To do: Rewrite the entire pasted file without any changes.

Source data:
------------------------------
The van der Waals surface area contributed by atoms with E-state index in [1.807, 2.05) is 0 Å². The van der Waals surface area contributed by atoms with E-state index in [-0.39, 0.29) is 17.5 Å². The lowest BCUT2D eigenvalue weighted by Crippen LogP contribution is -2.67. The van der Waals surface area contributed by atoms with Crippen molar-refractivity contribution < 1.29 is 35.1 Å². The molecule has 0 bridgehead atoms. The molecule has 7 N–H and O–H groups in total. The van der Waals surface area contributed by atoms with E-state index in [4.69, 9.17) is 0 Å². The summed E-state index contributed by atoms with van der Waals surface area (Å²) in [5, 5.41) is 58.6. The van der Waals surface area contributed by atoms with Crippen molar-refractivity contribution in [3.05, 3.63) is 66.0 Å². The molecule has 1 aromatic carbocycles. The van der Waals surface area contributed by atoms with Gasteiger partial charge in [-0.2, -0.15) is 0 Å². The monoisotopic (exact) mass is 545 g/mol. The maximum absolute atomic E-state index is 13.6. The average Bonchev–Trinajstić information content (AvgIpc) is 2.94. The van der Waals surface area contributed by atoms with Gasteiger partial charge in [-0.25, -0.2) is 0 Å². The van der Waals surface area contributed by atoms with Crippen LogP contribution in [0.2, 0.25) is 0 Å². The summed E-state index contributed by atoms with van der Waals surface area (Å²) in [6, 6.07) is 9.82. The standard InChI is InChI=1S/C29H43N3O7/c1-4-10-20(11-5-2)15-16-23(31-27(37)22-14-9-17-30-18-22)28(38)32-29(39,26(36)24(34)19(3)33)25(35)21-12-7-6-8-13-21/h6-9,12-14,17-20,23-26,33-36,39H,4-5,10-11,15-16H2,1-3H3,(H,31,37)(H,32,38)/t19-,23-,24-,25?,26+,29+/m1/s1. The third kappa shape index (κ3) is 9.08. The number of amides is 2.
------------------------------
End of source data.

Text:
The van der Waals surface area contributed by atoms with E-state index in [1.807, 2.05) is 0 Å². The van der Waals surface area contributed by atoms with E-state index in [-0.39, 0.29) is 17.5 Å². The lowest BCUT2D eigenvalue weighted by Crippen LogP contribution is -2.67. The van der Waals surface area contributed by atoms with Crippen molar-refractivity contribution < 1.29 is 35.1 Å². The molecule has 0 bridgehead atoms. The molecule has 7 N–H and O–H groups in total. The van der Waals surface area contributed by atoms with E-state index in [4.69, 9.17) is 0 Å². The summed E-state index contributed by atoms with van der Waals surface area (Å²) in [5, 5.41) is 58.6. The van der Waals surface area contributed by atoms with Crippen molar-refractivity contribution in [3.05, 3.63) is 66.0 Å². The molecule has 1 aromatic carbocycles. The van der Waals surface area contributed by atoms with Gasteiger partial charge in [-0.2, -0.15) is 0 Å². The monoisotopic (exact) mass is 545 g/mol. The maximum absolute atomic E-state index is 13.6. The average Bonchev–Trinajstić information content (AvgIpc) is 2.94. The van der Waals surface area contributed by atoms with Gasteiger partial charge in [-0.25, -0.2) is 0 Å². The van der Waals surface area contributed by atoms with Crippen LogP contribution in [0.2, 0.25) is 0 Å². The summed E-state index contributed by atoms with van der Waals surface area (Å²) in [6, 6.07) is 9.82. The standard InChI is InChI=1S/C29H43N3O7/c1-4-10-20(11-5-2)15-16-23(31-27(37)22-14-9-17-30-18-22)28(38)32-29(39,26(36)24(34)19(3)33)25(35)21-12-7-6-8-13-21/h6-9,12-14,17-20,23-26,33-36,39H,4-5,10-11,15-16H2,1-3H3,(H,31,37)(H,32,38)/t19-,23-,24-,25?,26+,29+/m1/s1. The third kappa shape index (κ3) is 9.08. The number of amides is 2.